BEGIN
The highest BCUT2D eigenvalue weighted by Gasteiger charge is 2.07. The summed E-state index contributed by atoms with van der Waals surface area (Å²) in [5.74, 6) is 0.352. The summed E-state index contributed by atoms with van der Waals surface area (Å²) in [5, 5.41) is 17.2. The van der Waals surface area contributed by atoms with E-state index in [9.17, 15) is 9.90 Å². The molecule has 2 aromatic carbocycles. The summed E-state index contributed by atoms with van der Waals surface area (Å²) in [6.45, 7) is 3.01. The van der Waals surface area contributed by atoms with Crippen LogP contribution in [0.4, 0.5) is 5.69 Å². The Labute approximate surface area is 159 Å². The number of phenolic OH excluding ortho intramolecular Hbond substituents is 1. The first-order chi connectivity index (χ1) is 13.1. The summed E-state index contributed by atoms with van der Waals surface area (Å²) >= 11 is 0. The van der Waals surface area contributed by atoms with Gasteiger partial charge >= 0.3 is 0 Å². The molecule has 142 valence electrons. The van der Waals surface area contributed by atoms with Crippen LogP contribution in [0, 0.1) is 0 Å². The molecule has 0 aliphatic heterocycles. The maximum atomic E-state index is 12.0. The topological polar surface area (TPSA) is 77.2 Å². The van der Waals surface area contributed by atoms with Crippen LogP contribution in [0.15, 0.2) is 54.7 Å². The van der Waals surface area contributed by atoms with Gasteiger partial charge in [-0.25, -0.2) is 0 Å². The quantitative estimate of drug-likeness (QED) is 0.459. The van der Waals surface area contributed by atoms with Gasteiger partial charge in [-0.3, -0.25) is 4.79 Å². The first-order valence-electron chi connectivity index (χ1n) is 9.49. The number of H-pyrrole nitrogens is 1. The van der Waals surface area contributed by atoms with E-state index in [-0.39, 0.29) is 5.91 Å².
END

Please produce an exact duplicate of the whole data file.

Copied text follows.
The highest BCUT2D eigenvalue weighted by Gasteiger charge is 2.07. The summed E-state index contributed by atoms with van der Waals surface area (Å²) in [5.74, 6) is 0.352. The summed E-state index contributed by atoms with van der Waals surface area (Å²) in [5, 5.41) is 17.2. The van der Waals surface area contributed by atoms with E-state index in [9.17, 15) is 9.90 Å². The molecule has 2 aromatic carbocycles. The summed E-state index contributed by atoms with van der Waals surface area (Å²) in [6.45, 7) is 3.01. The van der Waals surface area contributed by atoms with Crippen LogP contribution in [0.4, 0.5) is 5.69 Å². The Labute approximate surface area is 159 Å². The number of phenolic OH excluding ortho intramolecular Hbond substituents is 1. The first-order chi connectivity index (χ1) is 13.1. The summed E-state index contributed by atoms with van der Waals surface area (Å²) >= 11 is 0. The van der Waals surface area contributed by atoms with Gasteiger partial charge >= 0.3 is 0 Å². The molecule has 142 valence electrons. The van der Waals surface area contributed by atoms with Crippen LogP contribution in [0, 0.1) is 0 Å². The molecule has 0 aliphatic heterocycles. The maximum atomic E-state index is 12.0. The topological polar surface area (TPSA) is 77.2 Å². The van der Waals surface area contributed by atoms with Crippen LogP contribution in [0.15, 0.2) is 54.7 Å². The van der Waals surface area contributed by atoms with Gasteiger partial charge in [-0.25, -0.2) is 0 Å². The quantitative estimate of drug-likeness (QED) is 0.459. The van der Waals surface area contributed by atoms with Gasteiger partial charge in [-0.3, -0.25) is 4.79 Å². The first-order valence-electron chi connectivity index (χ1n) is 9.49. The number of H-pyrrole nitrogens is 1. The van der Waals surface area contributed by atoms with E-state index in [-0.39, 0.29) is 5.91 Å².